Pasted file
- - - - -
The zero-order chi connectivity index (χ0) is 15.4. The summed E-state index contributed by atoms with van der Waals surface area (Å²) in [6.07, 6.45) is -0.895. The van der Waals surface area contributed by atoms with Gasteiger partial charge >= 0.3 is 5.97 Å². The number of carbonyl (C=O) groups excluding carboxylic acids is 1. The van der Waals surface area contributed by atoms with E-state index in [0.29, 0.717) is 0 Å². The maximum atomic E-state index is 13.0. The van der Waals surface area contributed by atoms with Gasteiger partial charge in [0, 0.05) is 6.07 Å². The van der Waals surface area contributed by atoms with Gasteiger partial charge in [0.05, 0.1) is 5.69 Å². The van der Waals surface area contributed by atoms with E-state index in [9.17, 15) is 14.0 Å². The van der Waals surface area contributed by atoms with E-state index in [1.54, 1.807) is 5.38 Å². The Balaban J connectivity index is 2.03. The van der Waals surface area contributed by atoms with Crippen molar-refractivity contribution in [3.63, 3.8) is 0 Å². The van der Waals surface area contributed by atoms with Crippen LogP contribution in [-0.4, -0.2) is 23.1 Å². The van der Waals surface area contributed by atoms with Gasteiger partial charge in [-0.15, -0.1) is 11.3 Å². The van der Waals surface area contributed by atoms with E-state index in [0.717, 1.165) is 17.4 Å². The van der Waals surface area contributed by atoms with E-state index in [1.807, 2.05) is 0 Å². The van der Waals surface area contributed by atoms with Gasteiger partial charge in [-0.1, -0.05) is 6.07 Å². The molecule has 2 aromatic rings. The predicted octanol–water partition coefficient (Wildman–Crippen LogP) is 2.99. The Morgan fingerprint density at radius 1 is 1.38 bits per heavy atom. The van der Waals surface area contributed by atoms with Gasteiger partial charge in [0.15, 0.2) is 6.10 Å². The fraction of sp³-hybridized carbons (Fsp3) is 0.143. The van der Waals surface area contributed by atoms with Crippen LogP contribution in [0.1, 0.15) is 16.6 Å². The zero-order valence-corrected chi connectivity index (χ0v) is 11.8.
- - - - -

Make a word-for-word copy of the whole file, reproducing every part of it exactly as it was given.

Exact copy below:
The zero-order chi connectivity index (χ0) is 15.4. The summed E-state index contributed by atoms with van der Waals surface area (Å²) in [6.07, 6.45) is -0.895. The van der Waals surface area contributed by atoms with Gasteiger partial charge >= 0.3 is 5.97 Å². The number of carbonyl (C=O) groups excluding carboxylic acids is 1. The van der Waals surface area contributed by atoms with E-state index in [0.29, 0.717) is 0 Å². The maximum atomic E-state index is 13.0. The van der Waals surface area contributed by atoms with Gasteiger partial charge in [0, 0.05) is 6.07 Å². The van der Waals surface area contributed by atoms with Gasteiger partial charge in [0.05, 0.1) is 5.69 Å². The van der Waals surface area contributed by atoms with E-state index in [9.17, 15) is 14.0 Å². The van der Waals surface area contributed by atoms with E-state index in [1.54, 1.807) is 5.38 Å². The Balaban J connectivity index is 2.03. The van der Waals surface area contributed by atoms with Crippen molar-refractivity contribution in [3.63, 3.8) is 0 Å². The van der Waals surface area contributed by atoms with Crippen LogP contribution in [-0.4, -0.2) is 23.1 Å². The van der Waals surface area contributed by atoms with Gasteiger partial charge in [-0.15, -0.1) is 11.3 Å². The van der Waals surface area contributed by atoms with E-state index in [0.717, 1.165) is 17.4 Å². The van der Waals surface area contributed by atoms with E-state index in [1.807, 2.05) is 0 Å². The van der Waals surface area contributed by atoms with Gasteiger partial charge in [-0.1, -0.05) is 6.07 Å². The molecule has 2 aromatic rings. The predicted octanol–water partition coefficient (Wildman–Crippen LogP) is 2.99. The Morgan fingerprint density at radius 1 is 1.38 bits per heavy atom. The van der Waals surface area contributed by atoms with Gasteiger partial charge in [0.15, 0.2) is 6.10 Å². The fraction of sp³-hybridized carbons (Fsp3) is 0.143. The van der Waals surface area contributed by atoms with Crippen LogP contribution in [0.1, 0.15) is 16.6 Å². The zero-order valence-corrected chi connectivity index (χ0v) is 11.8.